Last week was the first time I heard Mark Holden, the senior vice president, general counsel, and corporate secretary of Koch Industries, Inc., speak about criminal justice reform. He was interviewed by Bill Keller, the editor-in-chief of The Marshall Project, during a session titled, “A Conversation on State Progress,” at the Smart on Crime summit hosted by John Jay College of Criminal Justice, The Center for American Progress, and Draper Richards Kaplan Foundation.
Mark’s empathy for those trapped in the criminal justice system was evident immediately. While I’ve long been generally familiar with Koch’s work in this space, as Mark spoke avidly about his and Koch’s specific efforts to reduce this nation’s mass incarceration, I took notes and wrote down several follow-up questions that came to mind and Mark was kind enough to answer them for me after the summit was over. I so enjoyed our conversation and learning more about Koch’s work and how Mark fell into it that I asked if I could share our conversation on this blog, and he agreed.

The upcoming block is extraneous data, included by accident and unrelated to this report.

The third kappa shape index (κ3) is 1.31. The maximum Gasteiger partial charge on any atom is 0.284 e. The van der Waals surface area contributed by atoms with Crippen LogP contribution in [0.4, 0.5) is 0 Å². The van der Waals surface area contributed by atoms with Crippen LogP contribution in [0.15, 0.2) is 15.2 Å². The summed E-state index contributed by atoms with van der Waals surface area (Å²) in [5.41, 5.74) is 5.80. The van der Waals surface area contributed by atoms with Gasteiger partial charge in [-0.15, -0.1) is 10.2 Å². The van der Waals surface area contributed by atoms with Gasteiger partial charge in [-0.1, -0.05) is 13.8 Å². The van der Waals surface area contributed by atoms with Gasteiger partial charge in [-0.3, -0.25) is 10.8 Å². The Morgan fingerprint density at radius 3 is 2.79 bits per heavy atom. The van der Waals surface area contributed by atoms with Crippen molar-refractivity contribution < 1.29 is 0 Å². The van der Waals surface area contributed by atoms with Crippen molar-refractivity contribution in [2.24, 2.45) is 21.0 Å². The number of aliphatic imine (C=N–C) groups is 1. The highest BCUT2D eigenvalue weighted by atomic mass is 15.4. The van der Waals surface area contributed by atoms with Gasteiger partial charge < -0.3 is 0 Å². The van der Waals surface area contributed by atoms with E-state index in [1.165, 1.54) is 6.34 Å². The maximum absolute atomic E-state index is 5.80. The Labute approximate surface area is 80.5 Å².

Q1. There were several things that struck me during your session at Smart on Crime, one of which was when you mentioned the importance of family and community and the difference yours made in your life as compared to the kids in your neighborhood who ended up caught in the justice system. Can you elaborate on this and how you support programs that promote family involvement and healthy communities?
A1. At Koch, we support different types of groups in the communities. A notable example of this is Rise Up for Youth in Wichita, Kansas. The two people heading it up are formerly incarcerated. The purpose of the nonprofit is to keep children out of similar situations, and the program has had amazing success. A lot of the kids in this program have parents who aren’t around or are incarcerated. Being part of this program has changed the trajectories of their lives for the better. The kids in the program end up going to college or technical college and aren’t getting pregnant before they graduate from high school. Koch also funds Big Brothers Big Sisters of America groups among several community-based programs.